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Cyclic AMP control measured in two compartments in HEK293 cells: phosphodiesterase K(M) is more important than phosphodiesterase localization. (2/23)

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Varicella zoster virus ORF25 gene product: an essential hub protein linking encapsidation proteins and the nuclear egress complex. (3/23)

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Following glucose oxidase activity by chemiluminescence and chemiluminescence resonance energy transfer (CRET) processes involving enzyme-DNAzyme conjugates. (4/23)

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Acute depletion of plasma membrane phosphatidylinositol 4,5-bisphosphate impairs specific steps in endocytosis of the G-protein-coupled receptor. (5/23)

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Fluorescence/bioluminescence resonance energy transfer techniques to study G-protein-coupled receptor activation and signaling. (6/23)

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P2X2 and P2X5 subunits define a new heteromeric receptor with P2X7-like properties. (7/23)

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Nuclear shuttling precedes dimerization in mineralocorticoid receptor signaling. (8/23)

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  • Ando Y, Niwa K, Yamada N et al (2008) Firefly bioluminescence quantum yield and colour change by pH-sensitive green emission. (springerprofessional.de)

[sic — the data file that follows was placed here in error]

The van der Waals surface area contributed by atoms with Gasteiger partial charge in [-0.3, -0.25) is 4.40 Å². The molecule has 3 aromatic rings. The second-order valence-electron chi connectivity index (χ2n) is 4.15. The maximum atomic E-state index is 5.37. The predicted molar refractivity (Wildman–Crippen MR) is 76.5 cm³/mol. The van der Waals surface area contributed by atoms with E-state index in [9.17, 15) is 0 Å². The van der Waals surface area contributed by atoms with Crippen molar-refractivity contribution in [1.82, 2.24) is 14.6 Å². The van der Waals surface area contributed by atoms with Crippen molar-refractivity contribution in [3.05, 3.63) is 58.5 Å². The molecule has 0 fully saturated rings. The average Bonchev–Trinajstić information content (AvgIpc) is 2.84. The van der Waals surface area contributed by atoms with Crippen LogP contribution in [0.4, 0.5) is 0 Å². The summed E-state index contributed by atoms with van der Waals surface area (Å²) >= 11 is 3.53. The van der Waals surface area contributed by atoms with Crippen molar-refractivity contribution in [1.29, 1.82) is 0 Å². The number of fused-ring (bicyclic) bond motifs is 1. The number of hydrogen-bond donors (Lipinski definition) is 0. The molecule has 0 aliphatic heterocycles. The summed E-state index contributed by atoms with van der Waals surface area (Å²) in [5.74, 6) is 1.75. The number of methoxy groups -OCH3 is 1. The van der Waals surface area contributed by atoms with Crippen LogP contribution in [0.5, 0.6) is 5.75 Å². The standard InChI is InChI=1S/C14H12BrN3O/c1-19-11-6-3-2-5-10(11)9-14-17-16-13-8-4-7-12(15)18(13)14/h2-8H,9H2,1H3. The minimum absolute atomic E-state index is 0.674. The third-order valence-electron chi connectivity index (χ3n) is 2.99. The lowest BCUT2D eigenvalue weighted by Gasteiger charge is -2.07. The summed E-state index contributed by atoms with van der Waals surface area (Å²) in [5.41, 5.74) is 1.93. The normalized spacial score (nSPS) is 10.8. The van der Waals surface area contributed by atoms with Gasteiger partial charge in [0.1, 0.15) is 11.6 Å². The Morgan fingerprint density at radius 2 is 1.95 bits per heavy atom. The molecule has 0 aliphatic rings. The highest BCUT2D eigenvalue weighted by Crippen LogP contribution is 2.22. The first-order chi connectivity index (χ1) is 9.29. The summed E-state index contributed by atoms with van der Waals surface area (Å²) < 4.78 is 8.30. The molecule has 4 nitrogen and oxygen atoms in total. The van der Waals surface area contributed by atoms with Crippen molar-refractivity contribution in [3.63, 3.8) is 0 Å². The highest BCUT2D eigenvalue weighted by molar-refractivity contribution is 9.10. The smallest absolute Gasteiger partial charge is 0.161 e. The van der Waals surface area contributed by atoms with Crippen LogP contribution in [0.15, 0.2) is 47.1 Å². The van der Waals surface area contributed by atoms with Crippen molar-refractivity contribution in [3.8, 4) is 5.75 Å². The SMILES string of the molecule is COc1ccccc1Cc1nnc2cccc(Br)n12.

• Part I I wasraised in a redbrick Baltimore row housewhere summer was marked by the ti- honored ritual of firefly-chasing - a backyard tradition that has endured the gene- tions.Amidtheexcitement,myfatheroftentoldthestoryofhow,whenhewasachild, researchers at the Johns Hopkins University had appealed for the systematic capture of live fireflies en masse. (weltbild.de)
  • Bioluminescence identified from firefly beetle is an example of ATP‐dependent photo‐production, whereas in jellyfish and Renilla sp. (els.net)
  • a) Overall chemical steps in firefly bioluminescence. (els.net)
  • [email protected]#To investigate the feasibilily of screening and identifying the red blood cell type alloantibodies by means of surface plasman resonance(SPR) technique so as to provide a new method for detecting the transfusion compatibility of red blood cells. (bvsalud.org)
  • the results of SPR technique in 7 patients with positive blood group antibodies were as follows: 3 cases with anti-E, 1 case anti-M, 1 case anti-C, 1 case anti-Jka and 1 case autoantibody, which were consistent with the results of microcolumn agglutination tests, and the compatible red blood cells were selected for transfusion, of which the infusion of 6 cases was effective. (bvsalud.org)
  • [email protected]#For screening and identification of blood group alloantibodies, the performance of SPR chip technique is equivalent to the micro-column agglutination, but the procedure of SPR technique is simpler, faster and high-throughput and label-free, which can meet the basic requirements for rapid screening and identification of blood group alloantibodies before transfusion of red blood cells. (bvsalud.org)
  • Optical-based techniques are instrumental in studying the dynamics and organization of receptor complexes in living cells [ 7 ]. (biomedcentral.com)
  • A number of assay techniques are currently used to study ligand binding to GPCRs in living cells. (bmglabtech.com)
  • Multiple solid tumors have positive targets of mesothelin expressed on the surfaces of the tumor cells, we use the technique of CRISPR-Cas9 to knocked out the PD-1 and TCR of chimeric anti. (bioportfolio.com)
  • Over the past few decades, different nanoprobes have been developed and applied to molecular imaging of inflammation by computed tomography ( 9 ), magnetic resonance imaging ( 10 ), optical methods ( 11 ), positron emission tomography ( 12 ), and multimodal approaches ( 13 ). (sciencemag.org)